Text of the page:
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Local News

  • Subdivision gets go-ahead, officials say

    The City Council deadlocked Wednesday on whether to approve a proposed subdivision on New Mexico Avenue, but officials say the developer may have the go-ahead anyway.

    Local developer Phil Warfield wants to divide his property at 2323 New Mexico Ave. into four lots, with modular homes and garages on each.

    But neighbors protested the proposed subdivision, saying it would cause increased traffic and that four was too many homes for six-tenths of an acre.

  • Schools helping student homeless

    West Las Vegas Public Schools recently received 80 backpacks full of food and school supplies.

    The backpacks, provided through the federal McKinney-Vento program, are to meet the needs of homeless students.

    Statewide, it is estimated that more than 8,000 homeless students will be served by the public schools this year.

    Debbie Garcia Tripp, the McKinney-Vento community liaison for the West Las Vegas schools, said the area has a homeless problem, and it does affect youth.

  • Mora official reacts to special audit

    Joseph Griego, chairman of the Mora school board, says the district needs to watch its expenses more carefully.

    He was responding to a special audit released last week that found that $64,000 was improperly diverted into a discretionary account. Griego said the account turned into something of a slush fund.

    The board looked at the special audit, performed by State Auditor Hector Balderas’ office, during a meeting Tuesday night. Griego said the district gave Superintendent Dora Romero a number of directives for internal controls of finances.

  • Audit slams Mora schools

    The state auditor found on Tuesday that the Mora school district didn’t follow procedures in spending thousands of dollars in public funds on leather jackets, snacks and dinners for area state lawmakers and other top officials.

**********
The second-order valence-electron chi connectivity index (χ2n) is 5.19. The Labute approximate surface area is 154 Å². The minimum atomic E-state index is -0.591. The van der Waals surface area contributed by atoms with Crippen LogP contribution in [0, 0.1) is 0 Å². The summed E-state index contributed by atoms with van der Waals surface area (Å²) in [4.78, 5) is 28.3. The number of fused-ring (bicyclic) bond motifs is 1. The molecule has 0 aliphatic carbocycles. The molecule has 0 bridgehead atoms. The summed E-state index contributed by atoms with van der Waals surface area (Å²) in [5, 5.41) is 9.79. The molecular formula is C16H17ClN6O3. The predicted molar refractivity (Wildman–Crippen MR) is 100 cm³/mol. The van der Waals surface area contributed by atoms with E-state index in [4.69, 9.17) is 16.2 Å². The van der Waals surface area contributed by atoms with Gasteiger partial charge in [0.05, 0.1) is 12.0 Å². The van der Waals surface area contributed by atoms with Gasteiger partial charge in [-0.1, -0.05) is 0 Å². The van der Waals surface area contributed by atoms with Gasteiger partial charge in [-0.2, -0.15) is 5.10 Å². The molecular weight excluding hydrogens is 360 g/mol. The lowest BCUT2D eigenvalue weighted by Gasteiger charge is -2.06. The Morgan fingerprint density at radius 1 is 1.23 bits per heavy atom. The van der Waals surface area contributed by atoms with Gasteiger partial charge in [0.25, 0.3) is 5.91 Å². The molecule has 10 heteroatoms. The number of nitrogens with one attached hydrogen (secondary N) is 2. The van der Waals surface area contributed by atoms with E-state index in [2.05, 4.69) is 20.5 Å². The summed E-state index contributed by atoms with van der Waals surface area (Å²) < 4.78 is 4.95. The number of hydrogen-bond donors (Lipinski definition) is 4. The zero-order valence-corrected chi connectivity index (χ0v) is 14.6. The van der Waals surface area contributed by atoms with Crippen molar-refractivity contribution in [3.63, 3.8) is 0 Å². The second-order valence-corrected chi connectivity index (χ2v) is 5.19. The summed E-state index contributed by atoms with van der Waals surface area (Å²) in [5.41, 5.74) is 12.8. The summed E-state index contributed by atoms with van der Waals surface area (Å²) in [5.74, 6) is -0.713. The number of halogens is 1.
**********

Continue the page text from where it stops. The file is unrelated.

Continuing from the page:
The district improperly diverted $64,000 in funds to a discretionary account, according to a special audit by State Auditor Hector Balderas.

    His audit states that the district may have violated the state constitution, which bars public money from going toward private causes.

  • Man gets time for biker's death

    A 19-year-old has been sentenced to four years in prison in connection with the death of a motorcycle rider.

    Nico Barela, 19, has pleaded guilty to vehicular homicide and failure to render aid, both three-degree felonies, according to the district attorney’s office.

    Upon completing his prison term, he will be on parole for two years.

  • SPECIAL REPORT: Audit slams Mora school district; official says district addressing problems

    The state auditor found on Tuesday that the Mora school district didn't follow procedures in spending thousands of dollars in public funds on leather jackets, snacks and dinners for area state lawmakers and other top officials.

     Click here to view the audit in PDF format.

    The state auditor found on Tuesday that the Mora school district didn't follow procedures in spending thousands of dollars in public funds on leather jackets, snacks and dinners for area state lawmakers and other top officials.

  • City seeking input on water projects

    Mayor Tony Marquez announced today that at the Wednesday, October 21st Council Meeting, the Mayor/City Council will be ranking various water system infrastructure projects for a New Mexico Water Trust Board funding application, which is due November 2nd.  Public Comment is encouraged.

  • Resident wants road to stay public

    The San Miguel County Commission took the first step last week toward the possible abandonment of a road in the eastern part of the county.

    That upset a resident who contended he needed C-53-B for access to his home.

    The commission voted to send a road-viewing committee to visit the area and make recommendations on how to handle a petition to vacate the road, which is in the Maes area.

  • Man acquitted; city loses case

    A state district judge on Monday found a City Hall critic not guilty of obstructing a police officer during an investigation last year.

    In so doing, Judge John Paternoster questioned the constitutionality of the city ordinance under which resident Lalo Sanchez was charged.

    After a bench trial, the judge rejected City Attorney Carlos Quiñones’ arguments that Sanchez interfered with a city police officer’s investigation into the safety of a renter on Sanchez’s property.

  • No-bid process divides board

    The West Las Vegas school board has approved a request for a new fire alarm system at Armijo Elementary, but one member dissented, objecting that the district wouldn’t be going out to bid for the project.

    Jerry Maestas, the district’s construction manager, said even though bond money had been approved for an upgrade and the system had been functioning, it’s slowly got to the point where it needs to be replaced.